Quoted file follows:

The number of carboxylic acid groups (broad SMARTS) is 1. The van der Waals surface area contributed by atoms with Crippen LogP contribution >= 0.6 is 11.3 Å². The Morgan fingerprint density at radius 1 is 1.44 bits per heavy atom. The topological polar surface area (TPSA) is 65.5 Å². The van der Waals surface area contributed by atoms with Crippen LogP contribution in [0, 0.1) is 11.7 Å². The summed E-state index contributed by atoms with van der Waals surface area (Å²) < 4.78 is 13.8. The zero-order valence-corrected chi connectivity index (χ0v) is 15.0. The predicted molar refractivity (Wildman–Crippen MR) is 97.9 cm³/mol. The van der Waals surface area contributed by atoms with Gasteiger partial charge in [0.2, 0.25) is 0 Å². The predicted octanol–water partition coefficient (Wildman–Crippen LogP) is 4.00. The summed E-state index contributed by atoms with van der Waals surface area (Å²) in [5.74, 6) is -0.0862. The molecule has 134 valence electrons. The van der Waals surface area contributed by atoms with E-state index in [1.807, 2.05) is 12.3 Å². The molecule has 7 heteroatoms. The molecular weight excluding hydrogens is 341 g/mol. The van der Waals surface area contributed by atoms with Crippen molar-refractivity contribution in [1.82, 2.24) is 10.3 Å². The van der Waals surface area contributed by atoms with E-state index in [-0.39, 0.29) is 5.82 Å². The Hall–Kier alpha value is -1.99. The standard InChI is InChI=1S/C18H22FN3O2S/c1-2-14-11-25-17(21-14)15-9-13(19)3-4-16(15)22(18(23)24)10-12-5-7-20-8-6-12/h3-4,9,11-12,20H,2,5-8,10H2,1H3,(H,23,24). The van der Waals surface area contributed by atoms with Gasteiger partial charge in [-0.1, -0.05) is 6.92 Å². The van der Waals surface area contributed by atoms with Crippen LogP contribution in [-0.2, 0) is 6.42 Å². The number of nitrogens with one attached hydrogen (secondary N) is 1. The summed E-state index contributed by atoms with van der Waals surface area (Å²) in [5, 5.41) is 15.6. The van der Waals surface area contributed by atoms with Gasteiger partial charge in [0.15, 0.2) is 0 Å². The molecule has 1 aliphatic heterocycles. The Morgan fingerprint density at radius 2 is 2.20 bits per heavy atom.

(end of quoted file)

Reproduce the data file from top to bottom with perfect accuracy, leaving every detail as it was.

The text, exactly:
The number of carboxylic acid groups (broad SMARTS) is 1. The van der Waals surface area contributed by atoms with Crippen LogP contribution >= 0.6 is 11.3 Å². The Morgan fingerprint density at radius 1 is 1.44 bits per heavy atom. The topological polar surface area (TPSA) is 65.5 Å². The van der Waals surface area contributed by atoms with Crippen LogP contribution in [0, 0.1) is 11.7 Å². The summed E-state index contributed by atoms with van der Waals surface area (Å²) < 4.78 is 13.8. The zero-order valence-corrected chi connectivity index (χ0v) is 15.0. The predicted molar refractivity (Wildman–Crippen MR) is 97.9 cm³/mol. The van der Waals surface area contributed by atoms with Gasteiger partial charge in [0.2, 0.25) is 0 Å². The predicted octanol–water partition coefficient (Wildman–Crippen LogP) is 4.00. The summed E-state index contributed by atoms with van der Waals surface area (Å²) in [5.74, 6) is -0.0862. The molecule has 134 valence electrons. The van der Waals surface area contributed by atoms with E-state index in [1.807, 2.05) is 12.3 Å². The molecule has 7 heteroatoms. The molecular weight excluding hydrogens is 341 g/mol. The van der Waals surface area contributed by atoms with Crippen molar-refractivity contribution in [1.82, 2.24) is 10.3 Å². The van der Waals surface area contributed by atoms with E-state index in [-0.39, 0.29) is 5.82 Å². The Hall–Kier alpha value is -1.99. The standard InChI is InChI=1S/C18H22FN3O2S/c1-2-14-11-25-17(21-14)15-9-13(19)3-4-16(15)22(18(23)24)10-12-5-7-20-8-6-12/h3-4,9,11-12,20H,2,5-8,10H2,1H3,(H,23,24). The van der Waals surface area contributed by atoms with Gasteiger partial charge in [-0.1, -0.05) is 6.92 Å². The van der Waals surface area contributed by atoms with Crippen LogP contribution in [-0.2, 0) is 6.42 Å². The number of nitrogens with one attached hydrogen (secondary N) is 1. The summed E-state index contributed by atoms with van der Waals surface area (Å²) in [5, 5.41) is 15.6. The van der Waals surface area contributed by atoms with Gasteiger partial charge in [0.15, 0.2) is 0 Å². The molecule has 1 aliphatic heterocycles. The Morgan fingerprint density at radius 2 is 2.20 bits per heavy atom.